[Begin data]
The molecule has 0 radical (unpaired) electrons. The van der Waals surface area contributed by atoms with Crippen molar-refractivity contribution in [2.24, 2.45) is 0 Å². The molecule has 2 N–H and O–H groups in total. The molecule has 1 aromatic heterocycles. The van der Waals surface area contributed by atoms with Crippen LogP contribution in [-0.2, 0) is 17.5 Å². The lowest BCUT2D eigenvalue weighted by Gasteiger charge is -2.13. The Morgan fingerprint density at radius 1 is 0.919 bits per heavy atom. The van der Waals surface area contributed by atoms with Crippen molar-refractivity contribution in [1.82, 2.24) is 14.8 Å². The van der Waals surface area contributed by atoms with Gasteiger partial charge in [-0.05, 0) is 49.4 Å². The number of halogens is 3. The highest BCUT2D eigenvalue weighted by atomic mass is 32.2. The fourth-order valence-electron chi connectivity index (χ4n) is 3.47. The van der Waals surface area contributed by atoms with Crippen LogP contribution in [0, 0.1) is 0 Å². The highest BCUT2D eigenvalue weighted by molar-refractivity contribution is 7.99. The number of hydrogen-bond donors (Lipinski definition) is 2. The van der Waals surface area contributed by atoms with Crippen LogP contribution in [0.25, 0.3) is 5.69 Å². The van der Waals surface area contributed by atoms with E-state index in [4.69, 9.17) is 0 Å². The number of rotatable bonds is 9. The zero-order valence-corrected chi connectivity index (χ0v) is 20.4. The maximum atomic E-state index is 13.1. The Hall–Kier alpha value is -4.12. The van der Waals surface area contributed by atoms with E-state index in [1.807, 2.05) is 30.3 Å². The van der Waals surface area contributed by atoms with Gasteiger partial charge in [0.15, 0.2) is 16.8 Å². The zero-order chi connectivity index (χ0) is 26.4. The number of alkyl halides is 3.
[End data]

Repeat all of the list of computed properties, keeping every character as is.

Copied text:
The molecule has 0 radical (unpaired) electrons. The van der Waals surface area contributed by atoms with Crippen molar-refractivity contribution in [2.24, 2.45) is 0 Å². The molecule has 2 N–H and O–H groups in total. The molecule has 1 aromatic heterocycles. The van der Waals surface area contributed by atoms with Crippen LogP contribution in [-0.2, 0) is 17.5 Å². The lowest BCUT2D eigenvalue weighted by Gasteiger charge is -2.13. The Morgan fingerprint density at radius 1 is 0.919 bits per heavy atom. The van der Waals surface area contributed by atoms with Crippen molar-refractivity contribution in [1.82, 2.24) is 14.8 Å². The van der Waals surface area contributed by atoms with Gasteiger partial charge in [-0.05, 0) is 49.4 Å². The number of halogens is 3. The highest BCUT2D eigenvalue weighted by atomic mass is 32.2. The fourth-order valence-electron chi connectivity index (χ4n) is 3.47. The van der Waals surface area contributed by atoms with Crippen LogP contribution in [0, 0.1) is 0 Å². The highest BCUT2D eigenvalue weighted by molar-refractivity contribution is 7.99. The number of hydrogen-bond donors (Lipinski definition) is 2. The van der Waals surface area contributed by atoms with Crippen LogP contribution in [0.25, 0.3) is 5.69 Å². The van der Waals surface area contributed by atoms with E-state index in [4.69, 9.17) is 0 Å². The number of rotatable bonds is 9. The zero-order valence-corrected chi connectivity index (χ0v) is 20.4. The maximum atomic E-state index is 13.1. The Hall–Kier alpha value is -4.12. The van der Waals surface area contributed by atoms with E-state index in [1.807, 2.05) is 30.3 Å². The van der Waals surface area contributed by atoms with Gasteiger partial charge in [0.15, 0.2) is 16.8 Å². The zero-order chi connectivity index (χ0) is 26.4. The number of alkyl halides is 3.